movie film review | chris tookey

Batman Forever

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  Batman Forever Review
Tookey's Rating
5 /10
Average Rating
5.50 /10
Batman/Bruce Wayne .......... Val Kilmer, Two-Face/D.A. Harvey Dent ... Tommy Lee Jones , Robin/Dick Grayson .......... Chris O'Donnell
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Directed by: Joel Schumacher
Written by: Lee Batchler, Janet Scott Batchler and Akiva Goldsman. Based upon Batman characters created by Bob Kane and published by DC Comics

Released: 1995
Origin: US
Length: 121


Batman and Robin take on new adversaries.

Reviewed by Chris Tookey

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The message of Batman Forever is that schizophrenia is "in". A split personality is the latest in hip fashion accessories. Bruce Wayne (Val Kilmer, pictured) may be a handsome, billionaire philanthropist , but only when he dons his rubber suit and starts slaughtering supervillains can he make a romantic impression on Dr Chase Meridian (Nicole Kidman), who is a a cool, clinical psychologist by day, a wannabee sado-masochist by night. "Would it help," she inquires while attempting to seduce Batman, "if I carried a whip?"

And then, of course, there is that highly-strung trapeze artist Dick Grayson, alias Robin, alias The Boy Wonder (played by the distinctly unboyish Chris O'Donnell) who turns after the death of his family into a mean, moody joy-rider, and finally into Batman's vengeful, vigilante side-kick and fellow-fetishist.
It is a not altogether reassuring sign of our times that these are the good guys, in a movie rated PG.
The forces for evil are almost wholesome by comparison. First on is Harvey Dent (Tommy Lee Jones), a district attorney who goes mad after half his face is scarred by acid. He rechristens himself Two-Face, and resorts to mass murder and robbery - helped, no doubt, by Gotham City's lax attitude to law renforcement, which seems to depend entirely upon one ancient police commissioner (Pat Hingle) and interventions by the Caped Crusader.
Equally schizo is computer nerd Edward Nygma (Jim Carrey) who sprouts his second personality - The Riddler - when Bruce Wayne turns down his research project. Nygma plans, you see, to remove the world's intelligence by means of a decoder placed on top of every TV. Some might claim that he's already too late.
The main pleasure of Batman Forever is seeing Jim Carrey hi-jack the movie. He is as inventive as he was in The Mask, dominating every scene he is in, with a campy ability to brighten up the designer darkness. "Very few people," he tells Two-Face, commending his fashion sense, "are a Summer and a Winter, but YOU pull it off!" Carrey's detachment from sincere emotion, always his acting trademark, here comes across as profoundly creepy.
Joel Schumacher takes over the directing from Tim Burton, and does a lot to make the tone less pretentious and more camp. The script offers good opportunities to Carrey, and throws a few amusing lines to Michael Gough as Batman's butler. The film is often amusing and technologically adventurous - the sequence when Batman's car escapes by climbing up a skyscraper is a knockout. Stephen Goldblatt's cinematography probably deserved its Oscar nomination.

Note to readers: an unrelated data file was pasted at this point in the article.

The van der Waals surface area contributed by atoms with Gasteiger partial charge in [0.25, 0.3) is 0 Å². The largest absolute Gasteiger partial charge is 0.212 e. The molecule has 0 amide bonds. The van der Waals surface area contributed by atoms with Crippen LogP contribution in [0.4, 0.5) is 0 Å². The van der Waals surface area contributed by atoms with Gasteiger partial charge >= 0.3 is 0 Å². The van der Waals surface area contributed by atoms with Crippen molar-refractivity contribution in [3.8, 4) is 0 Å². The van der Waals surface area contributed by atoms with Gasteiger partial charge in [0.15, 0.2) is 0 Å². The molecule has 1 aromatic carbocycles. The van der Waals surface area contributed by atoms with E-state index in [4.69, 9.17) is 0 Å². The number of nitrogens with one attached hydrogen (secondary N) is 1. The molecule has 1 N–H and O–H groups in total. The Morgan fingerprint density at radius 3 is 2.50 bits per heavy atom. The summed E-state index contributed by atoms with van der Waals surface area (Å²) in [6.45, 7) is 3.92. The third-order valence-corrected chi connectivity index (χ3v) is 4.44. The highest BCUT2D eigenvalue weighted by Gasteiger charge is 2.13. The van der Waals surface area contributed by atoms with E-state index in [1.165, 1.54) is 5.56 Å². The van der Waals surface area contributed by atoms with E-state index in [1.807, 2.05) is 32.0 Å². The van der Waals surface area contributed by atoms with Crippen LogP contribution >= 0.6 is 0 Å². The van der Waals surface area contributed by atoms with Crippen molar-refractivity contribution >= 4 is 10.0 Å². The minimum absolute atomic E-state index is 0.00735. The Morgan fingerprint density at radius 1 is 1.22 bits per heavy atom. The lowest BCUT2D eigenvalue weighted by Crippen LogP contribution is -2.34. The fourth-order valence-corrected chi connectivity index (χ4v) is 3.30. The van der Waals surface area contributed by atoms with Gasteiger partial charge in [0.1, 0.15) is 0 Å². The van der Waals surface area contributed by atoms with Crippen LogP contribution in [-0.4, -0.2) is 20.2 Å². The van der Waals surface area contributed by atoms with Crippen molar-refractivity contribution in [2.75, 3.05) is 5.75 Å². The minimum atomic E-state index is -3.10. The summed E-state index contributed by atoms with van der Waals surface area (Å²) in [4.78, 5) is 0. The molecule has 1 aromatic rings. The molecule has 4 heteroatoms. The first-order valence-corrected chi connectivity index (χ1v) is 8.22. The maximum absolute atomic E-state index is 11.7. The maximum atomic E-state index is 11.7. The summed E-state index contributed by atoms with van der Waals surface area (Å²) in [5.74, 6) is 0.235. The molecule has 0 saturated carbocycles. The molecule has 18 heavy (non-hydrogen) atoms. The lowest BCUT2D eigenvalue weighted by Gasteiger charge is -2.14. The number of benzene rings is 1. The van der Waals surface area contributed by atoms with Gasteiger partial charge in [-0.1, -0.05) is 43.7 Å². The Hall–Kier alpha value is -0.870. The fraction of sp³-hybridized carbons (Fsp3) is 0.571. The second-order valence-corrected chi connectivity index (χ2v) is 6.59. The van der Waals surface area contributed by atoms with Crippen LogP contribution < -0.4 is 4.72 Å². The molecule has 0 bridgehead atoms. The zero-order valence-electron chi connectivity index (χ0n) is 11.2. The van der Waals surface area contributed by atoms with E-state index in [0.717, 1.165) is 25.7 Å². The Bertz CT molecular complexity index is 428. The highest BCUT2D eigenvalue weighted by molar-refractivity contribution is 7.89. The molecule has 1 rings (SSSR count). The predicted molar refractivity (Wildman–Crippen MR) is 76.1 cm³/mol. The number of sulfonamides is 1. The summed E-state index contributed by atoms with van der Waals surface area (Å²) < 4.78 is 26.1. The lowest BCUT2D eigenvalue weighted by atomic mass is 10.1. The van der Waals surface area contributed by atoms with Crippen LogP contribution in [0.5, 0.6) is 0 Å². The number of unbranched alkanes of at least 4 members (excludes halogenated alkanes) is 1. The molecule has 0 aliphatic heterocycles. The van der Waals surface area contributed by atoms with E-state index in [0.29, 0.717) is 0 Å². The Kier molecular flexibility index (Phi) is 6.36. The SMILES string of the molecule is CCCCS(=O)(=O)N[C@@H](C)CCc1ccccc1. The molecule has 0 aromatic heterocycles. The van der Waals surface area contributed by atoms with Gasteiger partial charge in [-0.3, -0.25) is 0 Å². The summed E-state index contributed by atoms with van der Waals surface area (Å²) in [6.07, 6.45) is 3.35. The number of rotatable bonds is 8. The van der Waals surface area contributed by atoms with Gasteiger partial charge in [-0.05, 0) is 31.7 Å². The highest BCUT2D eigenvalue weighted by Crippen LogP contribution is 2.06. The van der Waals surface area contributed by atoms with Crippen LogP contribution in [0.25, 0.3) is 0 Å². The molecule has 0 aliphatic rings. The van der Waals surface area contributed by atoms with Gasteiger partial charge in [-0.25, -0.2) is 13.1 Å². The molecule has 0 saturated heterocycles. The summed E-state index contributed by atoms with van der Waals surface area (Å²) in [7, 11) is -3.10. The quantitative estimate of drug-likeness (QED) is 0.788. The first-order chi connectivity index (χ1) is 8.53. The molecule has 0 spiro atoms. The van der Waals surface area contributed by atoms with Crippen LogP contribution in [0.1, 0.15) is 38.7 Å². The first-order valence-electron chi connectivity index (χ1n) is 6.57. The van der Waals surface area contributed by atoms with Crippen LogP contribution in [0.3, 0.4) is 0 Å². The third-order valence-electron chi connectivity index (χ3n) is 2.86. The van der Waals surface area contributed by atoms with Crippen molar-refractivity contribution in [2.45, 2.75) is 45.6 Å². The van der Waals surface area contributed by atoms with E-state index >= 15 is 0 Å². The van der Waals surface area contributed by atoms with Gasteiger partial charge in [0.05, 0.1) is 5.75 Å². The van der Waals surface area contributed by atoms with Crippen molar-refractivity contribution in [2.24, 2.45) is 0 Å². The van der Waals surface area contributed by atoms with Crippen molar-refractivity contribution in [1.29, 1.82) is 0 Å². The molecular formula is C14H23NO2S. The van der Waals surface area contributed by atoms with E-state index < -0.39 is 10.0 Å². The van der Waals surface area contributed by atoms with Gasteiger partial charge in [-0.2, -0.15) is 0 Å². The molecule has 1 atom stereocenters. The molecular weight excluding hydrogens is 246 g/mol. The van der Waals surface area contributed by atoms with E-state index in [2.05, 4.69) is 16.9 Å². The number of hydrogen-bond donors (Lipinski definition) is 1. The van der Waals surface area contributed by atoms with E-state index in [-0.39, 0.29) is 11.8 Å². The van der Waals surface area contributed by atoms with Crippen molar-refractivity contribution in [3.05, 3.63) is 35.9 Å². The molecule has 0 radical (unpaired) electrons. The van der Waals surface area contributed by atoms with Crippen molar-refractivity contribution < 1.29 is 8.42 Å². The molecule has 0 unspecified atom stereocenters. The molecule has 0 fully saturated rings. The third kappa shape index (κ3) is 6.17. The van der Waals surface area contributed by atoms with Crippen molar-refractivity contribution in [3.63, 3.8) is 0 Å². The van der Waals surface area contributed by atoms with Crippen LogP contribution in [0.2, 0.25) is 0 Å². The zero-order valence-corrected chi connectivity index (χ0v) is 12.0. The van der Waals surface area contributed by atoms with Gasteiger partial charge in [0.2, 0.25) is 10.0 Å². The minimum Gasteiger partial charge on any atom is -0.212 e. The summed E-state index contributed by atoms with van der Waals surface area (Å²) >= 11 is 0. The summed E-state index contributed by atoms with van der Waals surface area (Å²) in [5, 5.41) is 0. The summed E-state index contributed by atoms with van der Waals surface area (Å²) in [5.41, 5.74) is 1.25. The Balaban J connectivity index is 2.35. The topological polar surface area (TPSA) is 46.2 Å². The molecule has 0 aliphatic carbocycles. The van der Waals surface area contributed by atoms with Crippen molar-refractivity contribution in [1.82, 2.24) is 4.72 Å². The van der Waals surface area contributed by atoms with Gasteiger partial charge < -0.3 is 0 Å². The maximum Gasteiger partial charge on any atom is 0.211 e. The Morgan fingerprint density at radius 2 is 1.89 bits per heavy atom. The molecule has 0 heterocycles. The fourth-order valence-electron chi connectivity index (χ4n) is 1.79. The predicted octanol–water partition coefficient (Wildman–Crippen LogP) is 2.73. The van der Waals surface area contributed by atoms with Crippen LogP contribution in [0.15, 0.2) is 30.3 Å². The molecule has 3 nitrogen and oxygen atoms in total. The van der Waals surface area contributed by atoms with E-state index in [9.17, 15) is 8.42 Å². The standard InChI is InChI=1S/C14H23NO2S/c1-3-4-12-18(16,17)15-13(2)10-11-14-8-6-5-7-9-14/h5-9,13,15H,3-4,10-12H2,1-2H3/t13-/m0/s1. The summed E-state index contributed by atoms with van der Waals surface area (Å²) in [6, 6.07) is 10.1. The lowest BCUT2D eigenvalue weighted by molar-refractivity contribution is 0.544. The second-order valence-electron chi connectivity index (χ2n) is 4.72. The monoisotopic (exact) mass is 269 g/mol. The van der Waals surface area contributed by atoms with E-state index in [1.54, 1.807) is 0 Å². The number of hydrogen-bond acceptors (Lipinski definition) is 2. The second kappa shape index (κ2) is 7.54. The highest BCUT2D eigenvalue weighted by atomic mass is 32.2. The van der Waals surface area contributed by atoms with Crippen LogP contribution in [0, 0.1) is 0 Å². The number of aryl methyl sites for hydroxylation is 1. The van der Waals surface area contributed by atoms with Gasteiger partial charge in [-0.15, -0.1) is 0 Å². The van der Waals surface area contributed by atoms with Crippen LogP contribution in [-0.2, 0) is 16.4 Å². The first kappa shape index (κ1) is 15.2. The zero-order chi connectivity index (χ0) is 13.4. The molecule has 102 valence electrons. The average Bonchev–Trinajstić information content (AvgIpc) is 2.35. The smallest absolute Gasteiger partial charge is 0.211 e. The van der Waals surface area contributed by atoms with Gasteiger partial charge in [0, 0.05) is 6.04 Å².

But Burton's visual flair is missed. Schumacher shoots the action scenes in such close-up that it's easy to lose any sense of geography and therefore real apprehension. For all the noise, explosions, colour and movement, there is little excitement or suspense. And too much of the dialogue is smothered by poor diction and over-elaborate sound effects (both sound and sound effects editing were Oscar-nominated, much less deservedly than the cinematography).
Emerging from the cinema, I heard people complaining "there's no story", but in fact there is too much of it. The relentless plot leaves Tommy Lee Jones no time to do anything but shout.
Carrey's campaign to drain the world of its intelligence and pour it into his own head is a funny idea, but the film never bothers to explore it, and the satiric potential is squandered.
As Batman, Kilmer has the necessary commanding presence, but it is hard to care what happens to him. Schumacher teases the audience with the promise of some new insight into the trauma which turned Bruce Wayne into Batman, but that revelation never comes. In the first two movies, Michael Keaton as Batman fought a losing battle against Jack Nicholson's scene-stealing and Michelle Pfeiffer's sensuality: here again, Batman manages to be less interesting and sexy than his own car.
Two good comediennes are conspicuously wasted as gangster molls called Sugar (Drew Barrymore as a Marilyn Monroe clone) and Spice (Debi Mazar as a whip-wielding, heavy-metal dominatrice). They have fewer than six lines between them, and no business in a PG movie.
At its worst, Batman Forever is noisy, incomprehensible, psychologically glib, more knowing than intelligent, more facetious than funny. At two hours two minutes, there are moments when it seems to go on forever. It is depressing to see so much talent, money and publicity dedicated to something so overwhelmingly pointless. In view of the film's preoccupations with sleaze, violence and sado-masochism, I would not recommend it for small children.

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